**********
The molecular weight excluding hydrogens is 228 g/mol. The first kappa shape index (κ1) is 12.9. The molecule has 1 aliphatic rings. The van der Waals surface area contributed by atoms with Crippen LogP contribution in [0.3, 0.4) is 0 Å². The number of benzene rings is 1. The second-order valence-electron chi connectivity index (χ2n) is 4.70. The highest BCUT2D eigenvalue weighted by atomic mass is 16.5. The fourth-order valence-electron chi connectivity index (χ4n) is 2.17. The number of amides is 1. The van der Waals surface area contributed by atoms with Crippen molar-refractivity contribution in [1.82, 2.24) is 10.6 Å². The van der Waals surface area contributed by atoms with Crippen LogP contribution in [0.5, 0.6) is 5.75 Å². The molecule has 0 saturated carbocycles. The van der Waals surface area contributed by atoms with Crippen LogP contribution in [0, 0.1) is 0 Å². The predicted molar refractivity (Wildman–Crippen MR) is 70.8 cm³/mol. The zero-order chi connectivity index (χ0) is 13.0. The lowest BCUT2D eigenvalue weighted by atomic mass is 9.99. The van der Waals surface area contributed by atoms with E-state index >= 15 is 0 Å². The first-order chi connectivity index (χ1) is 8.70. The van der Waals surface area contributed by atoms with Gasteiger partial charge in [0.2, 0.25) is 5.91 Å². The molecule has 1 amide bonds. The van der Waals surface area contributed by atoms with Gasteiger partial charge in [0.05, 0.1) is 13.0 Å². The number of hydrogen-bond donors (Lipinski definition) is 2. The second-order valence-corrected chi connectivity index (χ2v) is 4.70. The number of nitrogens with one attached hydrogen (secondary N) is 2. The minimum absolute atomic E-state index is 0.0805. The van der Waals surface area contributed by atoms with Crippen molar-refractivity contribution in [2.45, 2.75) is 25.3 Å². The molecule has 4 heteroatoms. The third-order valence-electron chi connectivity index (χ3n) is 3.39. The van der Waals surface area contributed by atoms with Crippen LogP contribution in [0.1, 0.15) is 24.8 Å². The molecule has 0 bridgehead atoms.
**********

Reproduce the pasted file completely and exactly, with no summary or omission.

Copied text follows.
The molecular weight excluding hydrogens is 228 g/mol. The first kappa shape index (κ1) is 12.9. The molecule has 1 aliphatic rings. The van der Waals surface area contributed by atoms with Crippen LogP contribution in [0.3, 0.4) is 0 Å². The number of benzene rings is 1. The second-order valence-electron chi connectivity index (χ2n) is 4.70. The highest BCUT2D eigenvalue weighted by atomic mass is 16.5. The fourth-order valence-electron chi connectivity index (χ4n) is 2.17. The number of amides is 1. The van der Waals surface area contributed by atoms with Crippen molar-refractivity contribution in [1.82, 2.24) is 10.6 Å². The van der Waals surface area contributed by atoms with Crippen LogP contribution in [0.5, 0.6) is 5.75 Å². The molecule has 0 saturated carbocycles. The van der Waals surface area contributed by atoms with Crippen LogP contribution in [0, 0.1) is 0 Å². The predicted molar refractivity (Wildman–Crippen MR) is 70.8 cm³/mol. The zero-order chi connectivity index (χ0) is 13.0. The lowest BCUT2D eigenvalue weighted by atomic mass is 9.99. The van der Waals surface area contributed by atoms with E-state index >= 15 is 0 Å². The first-order chi connectivity index (χ1) is 8.70. The van der Waals surface area contributed by atoms with Gasteiger partial charge in [0.2, 0.25) is 5.91 Å². The molecule has 1 amide bonds. The van der Waals surface area contributed by atoms with Gasteiger partial charge in [0.05, 0.1) is 13.0 Å². The number of hydrogen-bond donors (Lipinski definition) is 2. The second-order valence-corrected chi connectivity index (χ2v) is 4.70. The number of nitrogens with one attached hydrogen (secondary N) is 2. The minimum absolute atomic E-state index is 0.0805. The van der Waals surface area contributed by atoms with Crippen molar-refractivity contribution in [2.45, 2.75) is 25.3 Å². The molecule has 4 heteroatoms. The third-order valence-electron chi connectivity index (χ3n) is 3.39. The van der Waals surface area contributed by atoms with Crippen LogP contribution in [0.1, 0.15) is 24.8 Å². The molecule has 0 bridgehead atoms.